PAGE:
What Chemicals?

Most of us are aware that such things as pollution and car exhaust fumes are not good for us. We even realize that sometimes a work environment, like a lab or factory can be hazardous. However, most do not even think twice when entering a building, automobile or even a home that may contain new paint, car smell, carpet or mold, glue, stain, vinyl upholstery, plastic, rubber, smoke, household cleaners, etc.

Moreover, the culprits most of us will never even give a thought to being bothersome are our sweet smelling   perfumes, colognes and fragranced products. But aren’t these made from natural ingredients like flowers and herbs? Actually, “Perfume formulations changed sometime around the late 70s and early 80s. Today, they are approximately 95-100% synthetic (man-made).”(7) Even seemingly harmless fragrances in our favorite soap, deodorant, lotion, powder, candles, air freshener and laundry products can cause reactions for many.

For the average person, short term exposures to these environmental, every day household products and perfumes may only seem “bothersome” on occasion. Nevertheless, many people claim they never believed they had an issue until they suddenly or gradually developed their sensitivity or intolerance after normal use of these items.

Author Connie Pitts explained why, “Perfumes, colognes, and many other scented products contain an abundance of harmful chemicals, many of which are listed on the EPA’s Hazardous Waste List. They also include numerous carcinogenic chemicals, neurotoxins, respiratory irritants, solvents, aldehydes, hundreds of untested and unregulated petrochemicals, phthalates (which can act as hormone disrupters), narcotics, and much more.”(8)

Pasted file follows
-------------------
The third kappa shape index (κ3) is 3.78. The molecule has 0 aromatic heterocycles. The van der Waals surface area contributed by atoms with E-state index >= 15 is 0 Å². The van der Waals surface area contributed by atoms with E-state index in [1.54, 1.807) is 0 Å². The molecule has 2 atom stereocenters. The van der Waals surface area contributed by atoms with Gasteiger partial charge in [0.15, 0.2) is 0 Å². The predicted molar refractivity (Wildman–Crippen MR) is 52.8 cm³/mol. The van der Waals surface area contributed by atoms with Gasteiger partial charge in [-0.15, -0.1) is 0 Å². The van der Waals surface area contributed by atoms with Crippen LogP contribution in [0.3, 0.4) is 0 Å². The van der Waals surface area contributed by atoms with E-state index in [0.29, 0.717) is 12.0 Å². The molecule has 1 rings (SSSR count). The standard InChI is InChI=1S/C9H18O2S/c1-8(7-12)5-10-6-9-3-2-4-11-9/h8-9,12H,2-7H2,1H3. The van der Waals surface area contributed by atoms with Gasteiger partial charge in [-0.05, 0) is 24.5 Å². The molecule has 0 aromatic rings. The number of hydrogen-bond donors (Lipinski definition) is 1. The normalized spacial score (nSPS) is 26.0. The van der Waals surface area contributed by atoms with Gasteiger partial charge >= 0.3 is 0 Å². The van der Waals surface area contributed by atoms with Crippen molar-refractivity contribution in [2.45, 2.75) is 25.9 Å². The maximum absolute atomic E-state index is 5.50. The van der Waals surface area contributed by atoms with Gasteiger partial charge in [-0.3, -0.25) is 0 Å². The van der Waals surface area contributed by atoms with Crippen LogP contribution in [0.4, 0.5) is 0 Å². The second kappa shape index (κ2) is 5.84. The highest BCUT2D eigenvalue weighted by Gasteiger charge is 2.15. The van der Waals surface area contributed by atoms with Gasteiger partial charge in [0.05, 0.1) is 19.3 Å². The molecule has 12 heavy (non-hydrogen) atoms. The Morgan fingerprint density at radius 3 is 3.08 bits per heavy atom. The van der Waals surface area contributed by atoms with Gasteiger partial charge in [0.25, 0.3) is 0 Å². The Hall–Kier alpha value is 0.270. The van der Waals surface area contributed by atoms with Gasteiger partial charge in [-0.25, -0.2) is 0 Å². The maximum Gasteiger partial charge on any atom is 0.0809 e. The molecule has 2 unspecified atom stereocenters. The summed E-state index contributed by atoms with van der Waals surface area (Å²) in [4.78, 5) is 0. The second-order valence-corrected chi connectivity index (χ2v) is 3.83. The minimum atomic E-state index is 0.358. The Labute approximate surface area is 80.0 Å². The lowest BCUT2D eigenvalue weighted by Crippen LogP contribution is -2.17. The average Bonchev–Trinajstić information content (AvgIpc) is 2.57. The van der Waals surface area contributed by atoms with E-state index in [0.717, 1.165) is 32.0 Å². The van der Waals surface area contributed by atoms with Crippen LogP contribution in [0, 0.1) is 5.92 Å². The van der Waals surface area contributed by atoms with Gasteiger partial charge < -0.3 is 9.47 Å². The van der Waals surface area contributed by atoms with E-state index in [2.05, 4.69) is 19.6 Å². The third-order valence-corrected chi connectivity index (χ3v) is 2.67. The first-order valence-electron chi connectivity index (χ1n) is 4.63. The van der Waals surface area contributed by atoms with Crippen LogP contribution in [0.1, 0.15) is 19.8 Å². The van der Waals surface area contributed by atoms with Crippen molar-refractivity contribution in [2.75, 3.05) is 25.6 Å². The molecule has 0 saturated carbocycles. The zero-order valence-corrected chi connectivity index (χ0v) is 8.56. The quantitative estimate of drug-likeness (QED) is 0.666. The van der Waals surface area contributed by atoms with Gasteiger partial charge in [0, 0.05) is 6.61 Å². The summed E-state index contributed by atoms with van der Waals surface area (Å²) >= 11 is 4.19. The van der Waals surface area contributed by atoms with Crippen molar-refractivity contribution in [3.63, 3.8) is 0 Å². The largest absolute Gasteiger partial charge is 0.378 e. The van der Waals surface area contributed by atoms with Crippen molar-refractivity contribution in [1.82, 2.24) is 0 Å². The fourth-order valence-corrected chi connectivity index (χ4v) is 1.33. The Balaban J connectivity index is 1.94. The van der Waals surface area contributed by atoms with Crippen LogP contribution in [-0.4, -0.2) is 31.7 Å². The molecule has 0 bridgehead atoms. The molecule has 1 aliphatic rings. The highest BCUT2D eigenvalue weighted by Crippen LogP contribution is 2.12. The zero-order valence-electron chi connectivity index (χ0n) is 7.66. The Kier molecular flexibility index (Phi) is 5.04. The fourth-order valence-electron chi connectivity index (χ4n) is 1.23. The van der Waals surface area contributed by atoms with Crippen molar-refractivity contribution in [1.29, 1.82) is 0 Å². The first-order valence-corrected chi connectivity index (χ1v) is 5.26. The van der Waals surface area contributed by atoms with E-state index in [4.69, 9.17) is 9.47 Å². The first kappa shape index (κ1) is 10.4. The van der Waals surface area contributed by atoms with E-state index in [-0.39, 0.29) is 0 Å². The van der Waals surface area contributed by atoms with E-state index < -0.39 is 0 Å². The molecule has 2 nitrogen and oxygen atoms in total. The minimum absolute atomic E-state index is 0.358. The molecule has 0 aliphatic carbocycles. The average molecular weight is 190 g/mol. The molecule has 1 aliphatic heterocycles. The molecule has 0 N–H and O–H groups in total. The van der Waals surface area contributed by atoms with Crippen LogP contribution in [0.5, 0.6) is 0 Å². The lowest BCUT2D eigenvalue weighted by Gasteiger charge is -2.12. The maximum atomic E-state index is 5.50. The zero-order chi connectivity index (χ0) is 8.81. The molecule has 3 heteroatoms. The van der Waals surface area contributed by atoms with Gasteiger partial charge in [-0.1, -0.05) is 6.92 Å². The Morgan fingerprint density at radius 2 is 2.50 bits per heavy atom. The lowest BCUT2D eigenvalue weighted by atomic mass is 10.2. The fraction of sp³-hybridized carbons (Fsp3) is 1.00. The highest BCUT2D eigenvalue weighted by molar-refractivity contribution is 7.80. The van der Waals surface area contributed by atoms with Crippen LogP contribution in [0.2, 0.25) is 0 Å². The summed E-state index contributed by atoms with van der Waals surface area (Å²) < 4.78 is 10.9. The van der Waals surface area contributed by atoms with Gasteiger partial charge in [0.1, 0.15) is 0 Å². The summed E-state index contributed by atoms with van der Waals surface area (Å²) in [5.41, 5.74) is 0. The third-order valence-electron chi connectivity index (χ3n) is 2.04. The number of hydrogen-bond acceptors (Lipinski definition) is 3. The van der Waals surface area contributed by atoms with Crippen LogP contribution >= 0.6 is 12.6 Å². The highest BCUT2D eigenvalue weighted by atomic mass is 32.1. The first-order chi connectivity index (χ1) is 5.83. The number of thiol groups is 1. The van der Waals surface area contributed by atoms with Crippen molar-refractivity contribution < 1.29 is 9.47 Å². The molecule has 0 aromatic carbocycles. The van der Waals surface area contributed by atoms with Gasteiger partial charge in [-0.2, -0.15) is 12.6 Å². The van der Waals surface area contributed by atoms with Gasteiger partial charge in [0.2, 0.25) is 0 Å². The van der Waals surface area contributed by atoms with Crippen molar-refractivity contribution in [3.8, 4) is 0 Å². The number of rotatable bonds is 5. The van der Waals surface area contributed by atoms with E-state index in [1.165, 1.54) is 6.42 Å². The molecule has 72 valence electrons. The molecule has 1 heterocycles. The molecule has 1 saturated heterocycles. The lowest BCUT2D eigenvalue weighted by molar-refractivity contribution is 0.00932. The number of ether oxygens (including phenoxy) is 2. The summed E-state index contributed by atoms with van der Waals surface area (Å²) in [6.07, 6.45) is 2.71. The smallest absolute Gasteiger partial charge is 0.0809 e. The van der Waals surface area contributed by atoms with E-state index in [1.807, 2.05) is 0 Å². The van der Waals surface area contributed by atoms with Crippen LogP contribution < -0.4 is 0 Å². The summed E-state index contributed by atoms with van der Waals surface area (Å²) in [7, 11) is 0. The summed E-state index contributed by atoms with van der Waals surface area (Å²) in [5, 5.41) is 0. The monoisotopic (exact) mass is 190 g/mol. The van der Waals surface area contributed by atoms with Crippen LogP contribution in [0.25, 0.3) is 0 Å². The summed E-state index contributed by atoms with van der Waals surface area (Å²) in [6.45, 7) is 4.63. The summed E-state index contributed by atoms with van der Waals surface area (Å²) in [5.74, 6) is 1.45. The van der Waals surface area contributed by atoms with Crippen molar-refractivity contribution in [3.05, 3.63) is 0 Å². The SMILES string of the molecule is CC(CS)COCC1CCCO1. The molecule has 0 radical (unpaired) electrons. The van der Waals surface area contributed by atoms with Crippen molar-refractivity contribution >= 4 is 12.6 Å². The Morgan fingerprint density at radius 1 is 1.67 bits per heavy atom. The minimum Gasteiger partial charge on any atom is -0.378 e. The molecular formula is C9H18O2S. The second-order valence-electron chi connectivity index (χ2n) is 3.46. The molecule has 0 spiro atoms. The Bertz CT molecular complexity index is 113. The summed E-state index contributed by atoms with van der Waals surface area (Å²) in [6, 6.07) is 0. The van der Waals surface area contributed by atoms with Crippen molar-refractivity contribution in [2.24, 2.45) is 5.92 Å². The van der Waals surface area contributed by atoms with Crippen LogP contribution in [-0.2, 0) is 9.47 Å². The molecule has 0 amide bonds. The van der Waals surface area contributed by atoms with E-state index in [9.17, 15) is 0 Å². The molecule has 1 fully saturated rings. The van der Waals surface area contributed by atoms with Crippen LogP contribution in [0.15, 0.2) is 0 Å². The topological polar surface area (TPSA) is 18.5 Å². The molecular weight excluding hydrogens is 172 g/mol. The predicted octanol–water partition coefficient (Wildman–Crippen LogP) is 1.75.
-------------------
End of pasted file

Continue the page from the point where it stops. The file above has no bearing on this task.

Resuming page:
What Can We Do?

Because many with asthma, MCS and immune disorders risk becoming ill when they go to work, to run errands, to a doctor’s office or when attending a gathering, we can all do our part to help.

  1. For our own wellbeing and for the sake of others, we can discontinue the use of products containing VOC’s, synthetic fragrances and harmful chemicals.
  2. Make meetings and events Fragrance-Free for all to enjoy. This can be done simply by posting this information along with the notices for the event in bulletins, emails, websites and flyers.
  3. Office or building management can ask the  cleaning crew to start using natural cleaning products like baking soda, vinegar, hydrogen peroxide or environmentally safe products. Moreover, they should not use “air fresheners” in the building or bathrooms. Instead, exhaust fans and air purifiers can do the job.
  4. Office or building management can create a list of people who are sensitive to chemicals and fragrances. They would then call people on the list when someone paints the walls, shampoos the carpet, replaces the carpet, gets new furniture or uses glues, insecticides, stains, polishes, etc. In addition, signs should be placed on the doors to notify all employees and customers of the use of these products.